What is a tachycardia?
Tachycardia is the medical term for a heart rate over 100 beats per minute. There are many heart rhythm disorders (arrhythmias) that can cause tachycardia.
Sometimes, it's normal for you to have a fast heartbeat. For instance, it's normal for your heart rate to rise during exercise or as a response to stress, trauma or illness.
But in tachycardia the heart beats faster than normal due to conditions unrelated to normal physiological stress. It can indicate diseases of the cardiovascular system, as well as other organs or systems.
In some cases, tachycardia may cause no symptoms or complications. But if left untreated, tachycardia can disrupt normal heart function and lead to serious complications, including heart failure, stroke, sudden cardiac arrest or death.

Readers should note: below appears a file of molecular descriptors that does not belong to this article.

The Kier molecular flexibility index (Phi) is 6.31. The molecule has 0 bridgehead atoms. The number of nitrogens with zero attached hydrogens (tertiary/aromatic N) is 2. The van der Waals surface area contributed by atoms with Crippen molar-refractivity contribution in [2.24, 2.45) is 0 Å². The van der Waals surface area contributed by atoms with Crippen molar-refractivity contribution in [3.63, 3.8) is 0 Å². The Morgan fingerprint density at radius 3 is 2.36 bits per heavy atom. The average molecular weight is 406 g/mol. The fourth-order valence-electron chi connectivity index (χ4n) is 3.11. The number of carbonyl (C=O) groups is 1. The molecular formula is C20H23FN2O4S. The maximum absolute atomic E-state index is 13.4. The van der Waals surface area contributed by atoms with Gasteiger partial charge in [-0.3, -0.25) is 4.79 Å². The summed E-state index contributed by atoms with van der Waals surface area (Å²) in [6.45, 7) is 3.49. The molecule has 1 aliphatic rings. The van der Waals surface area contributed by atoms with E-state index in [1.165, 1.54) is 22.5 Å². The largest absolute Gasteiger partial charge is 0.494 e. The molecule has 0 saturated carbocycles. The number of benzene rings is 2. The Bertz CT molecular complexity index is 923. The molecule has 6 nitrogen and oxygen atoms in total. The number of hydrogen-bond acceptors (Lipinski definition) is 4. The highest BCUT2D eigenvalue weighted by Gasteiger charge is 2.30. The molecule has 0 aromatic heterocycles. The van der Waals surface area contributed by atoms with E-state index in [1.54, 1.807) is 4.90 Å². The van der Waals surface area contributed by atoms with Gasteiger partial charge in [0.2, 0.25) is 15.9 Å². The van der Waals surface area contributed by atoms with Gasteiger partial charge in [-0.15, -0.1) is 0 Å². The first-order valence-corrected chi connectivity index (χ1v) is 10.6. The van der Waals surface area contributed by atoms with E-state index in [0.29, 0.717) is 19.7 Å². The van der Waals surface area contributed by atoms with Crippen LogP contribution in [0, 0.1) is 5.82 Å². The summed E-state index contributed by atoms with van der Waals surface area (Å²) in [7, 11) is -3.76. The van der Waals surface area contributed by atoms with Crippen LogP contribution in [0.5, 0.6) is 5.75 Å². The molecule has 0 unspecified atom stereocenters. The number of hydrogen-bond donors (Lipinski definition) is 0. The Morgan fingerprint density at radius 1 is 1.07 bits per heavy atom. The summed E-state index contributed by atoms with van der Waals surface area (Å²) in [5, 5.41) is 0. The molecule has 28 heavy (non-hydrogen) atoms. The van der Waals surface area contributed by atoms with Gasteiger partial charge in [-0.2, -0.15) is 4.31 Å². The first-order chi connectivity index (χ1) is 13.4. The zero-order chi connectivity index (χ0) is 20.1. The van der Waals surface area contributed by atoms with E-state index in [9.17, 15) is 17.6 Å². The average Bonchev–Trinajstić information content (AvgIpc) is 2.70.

Treatments, such as drugs, medical procedures or surgery, may help control a rapid heartbeat or manage other conditions contributing to tachycardia.
Common types of tachycardia include:
- Atrial fibrillation.
- Atrial flutter.
- Supraventricular tachycardia.
- Ventricular tachycardia
- Ventricular fibrillation.
Following tachycardia-related signs and symptoms are:
- Shortness of breath
- Rapid pulse rate
- Heart palpitations
- Chest pain
Some people with tachycardia have no symptoms, and the condition is only discovered during a physical examination or with a heart-monitoring test called an electrocardiogram.